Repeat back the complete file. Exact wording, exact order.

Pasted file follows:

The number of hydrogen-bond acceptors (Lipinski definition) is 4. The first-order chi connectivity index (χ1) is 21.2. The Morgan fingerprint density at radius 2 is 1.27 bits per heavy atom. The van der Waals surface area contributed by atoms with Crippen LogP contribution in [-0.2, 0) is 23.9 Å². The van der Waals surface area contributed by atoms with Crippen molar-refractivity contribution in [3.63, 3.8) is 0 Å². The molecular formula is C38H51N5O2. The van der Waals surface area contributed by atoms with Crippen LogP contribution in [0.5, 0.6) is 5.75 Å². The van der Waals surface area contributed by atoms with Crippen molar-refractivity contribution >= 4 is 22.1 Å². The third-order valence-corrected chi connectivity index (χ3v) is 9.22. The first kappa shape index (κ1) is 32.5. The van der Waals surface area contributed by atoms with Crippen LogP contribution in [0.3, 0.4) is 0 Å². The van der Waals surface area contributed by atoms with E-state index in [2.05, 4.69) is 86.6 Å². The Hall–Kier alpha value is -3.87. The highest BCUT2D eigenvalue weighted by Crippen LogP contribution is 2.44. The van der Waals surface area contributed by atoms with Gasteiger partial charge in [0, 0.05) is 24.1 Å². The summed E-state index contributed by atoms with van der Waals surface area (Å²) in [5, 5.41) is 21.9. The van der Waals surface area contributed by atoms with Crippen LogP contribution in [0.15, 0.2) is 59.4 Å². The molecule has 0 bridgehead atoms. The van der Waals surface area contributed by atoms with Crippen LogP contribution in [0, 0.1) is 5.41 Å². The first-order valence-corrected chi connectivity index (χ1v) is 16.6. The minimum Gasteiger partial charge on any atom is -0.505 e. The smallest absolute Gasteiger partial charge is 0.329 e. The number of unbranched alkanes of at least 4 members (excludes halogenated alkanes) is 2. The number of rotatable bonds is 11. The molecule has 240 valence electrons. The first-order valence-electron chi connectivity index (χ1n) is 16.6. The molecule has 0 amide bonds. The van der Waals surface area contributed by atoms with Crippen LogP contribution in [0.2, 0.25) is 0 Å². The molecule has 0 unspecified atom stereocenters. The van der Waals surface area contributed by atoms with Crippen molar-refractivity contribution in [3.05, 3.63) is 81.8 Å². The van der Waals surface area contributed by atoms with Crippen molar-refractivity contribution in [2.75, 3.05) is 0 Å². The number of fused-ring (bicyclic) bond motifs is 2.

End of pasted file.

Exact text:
The number of hydrogen-bond acceptors (Lipinski definition) is 4. The first-order chi connectivity index (χ1) is 21.2. The Morgan fingerprint density at radius 2 is 1.27 bits per heavy atom. The van der Waals surface area contributed by atoms with Crippen LogP contribution in [-0.2, 0) is 23.9 Å². The van der Waals surface area contributed by atoms with Crippen molar-refractivity contribution in [3.63, 3.8) is 0 Å². The molecular formula is C38H51N5O2. The van der Waals surface area contributed by atoms with Crippen LogP contribution in [0.5, 0.6) is 5.75 Å². The van der Waals surface area contributed by atoms with Crippen molar-refractivity contribution >= 4 is 22.1 Å². The third-order valence-corrected chi connectivity index (χ3v) is 9.22. The first kappa shape index (κ1) is 32.5. The van der Waals surface area contributed by atoms with Crippen LogP contribution in [0.3, 0.4) is 0 Å². The van der Waals surface area contributed by atoms with E-state index in [2.05, 4.69) is 86.6 Å². The Hall–Kier alpha value is -3.87. The highest BCUT2D eigenvalue weighted by Crippen LogP contribution is 2.44. The van der Waals surface area contributed by atoms with Gasteiger partial charge in [0, 0.05) is 24.1 Å². The summed E-state index contributed by atoms with van der Waals surface area (Å²) in [5, 5.41) is 21.9. The van der Waals surface area contributed by atoms with Crippen LogP contribution in [0.15, 0.2) is 59.4 Å². The molecule has 0 bridgehead atoms. The van der Waals surface area contributed by atoms with Crippen LogP contribution in [0, 0.1) is 5.41 Å². The first-order valence-corrected chi connectivity index (χ1v) is 16.6. The minimum Gasteiger partial charge on any atom is -0.505 e. The smallest absolute Gasteiger partial charge is 0.329 e. The number of unbranched alkanes of at least 4 members (excludes halogenated alkanes) is 2. The number of rotatable bonds is 11. The molecule has 240 valence electrons. The first-order valence-electron chi connectivity index (χ1n) is 16.6. The molecule has 0 amide bonds. The van der Waals surface area contributed by atoms with Crippen LogP contribution in [0.2, 0.25) is 0 Å². The molecule has 0 unspecified atom stereocenters. The van der Waals surface area contributed by atoms with Crippen molar-refractivity contribution in [3.05, 3.63) is 81.8 Å². The van der Waals surface area contributed by atoms with Crippen molar-refractivity contribution in [2.75, 3.05) is 0 Å². The number of fused-ring (bicyclic) bond motifs is 2.